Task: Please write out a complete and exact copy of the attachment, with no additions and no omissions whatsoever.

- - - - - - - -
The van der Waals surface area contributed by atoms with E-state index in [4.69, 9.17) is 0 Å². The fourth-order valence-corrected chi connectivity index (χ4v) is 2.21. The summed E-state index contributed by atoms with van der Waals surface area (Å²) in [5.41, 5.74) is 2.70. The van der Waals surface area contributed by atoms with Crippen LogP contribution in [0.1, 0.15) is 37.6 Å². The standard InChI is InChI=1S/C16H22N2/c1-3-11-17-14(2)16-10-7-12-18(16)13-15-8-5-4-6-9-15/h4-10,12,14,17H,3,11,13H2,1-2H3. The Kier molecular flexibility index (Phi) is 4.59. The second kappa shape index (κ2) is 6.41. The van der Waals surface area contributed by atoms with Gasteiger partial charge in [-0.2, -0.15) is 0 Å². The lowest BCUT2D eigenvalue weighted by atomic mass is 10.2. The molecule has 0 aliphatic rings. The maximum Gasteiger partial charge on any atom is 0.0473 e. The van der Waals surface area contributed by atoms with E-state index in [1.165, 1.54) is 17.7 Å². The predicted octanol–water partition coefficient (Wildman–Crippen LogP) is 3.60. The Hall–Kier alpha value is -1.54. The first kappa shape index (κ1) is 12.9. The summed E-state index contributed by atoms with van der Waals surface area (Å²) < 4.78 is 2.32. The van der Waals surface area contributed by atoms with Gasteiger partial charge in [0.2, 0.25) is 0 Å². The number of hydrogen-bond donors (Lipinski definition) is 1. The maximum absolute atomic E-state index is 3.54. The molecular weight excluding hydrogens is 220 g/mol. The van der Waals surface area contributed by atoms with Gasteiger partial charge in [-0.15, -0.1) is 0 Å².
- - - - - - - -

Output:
The van der Waals surface area contributed by atoms with E-state index in [4.69, 9.17) is 0 Å². The fourth-order valence-corrected chi connectivity index (χ4v) is 2.21. The summed E-state index contributed by atoms with van der Waals surface area (Å²) in [5.41, 5.74) is 2.70. The van der Waals surface area contributed by atoms with Crippen LogP contribution in [0.1, 0.15) is 37.6 Å². The standard InChI is InChI=1S/C16H22N2/c1-3-11-17-14(2)16-10-7-12-18(16)13-15-8-5-4-6-9-15/h4-10,12,14,17H,3,11,13H2,1-2H3. The Kier molecular flexibility index (Phi) is 4.59. The second kappa shape index (κ2) is 6.41. The van der Waals surface area contributed by atoms with Gasteiger partial charge in [-0.2, -0.15) is 0 Å². The lowest BCUT2D eigenvalue weighted by atomic mass is 10.2. The molecule has 0 aliphatic rings. The maximum Gasteiger partial charge on any atom is 0.0473 e. The van der Waals surface area contributed by atoms with E-state index in [1.165, 1.54) is 17.7 Å². The predicted octanol–water partition coefficient (Wildman–Crippen LogP) is 3.60. The Hall–Kier alpha value is -1.54. The first kappa shape index (κ1) is 12.9. The summed E-state index contributed by atoms with van der Waals surface area (Å²) < 4.78 is 2.32. The van der Waals surface area contributed by atoms with Gasteiger partial charge in [0.2, 0.25) is 0 Å². The number of hydrogen-bond donors (Lipinski definition) is 1. The maximum absolute atomic E-state index is 3.54. The molecular weight excluding hydrogens is 220 g/mol. The van der Waals surface area contributed by atoms with Gasteiger partial charge in [-0.15, -0.1) is 0 Å².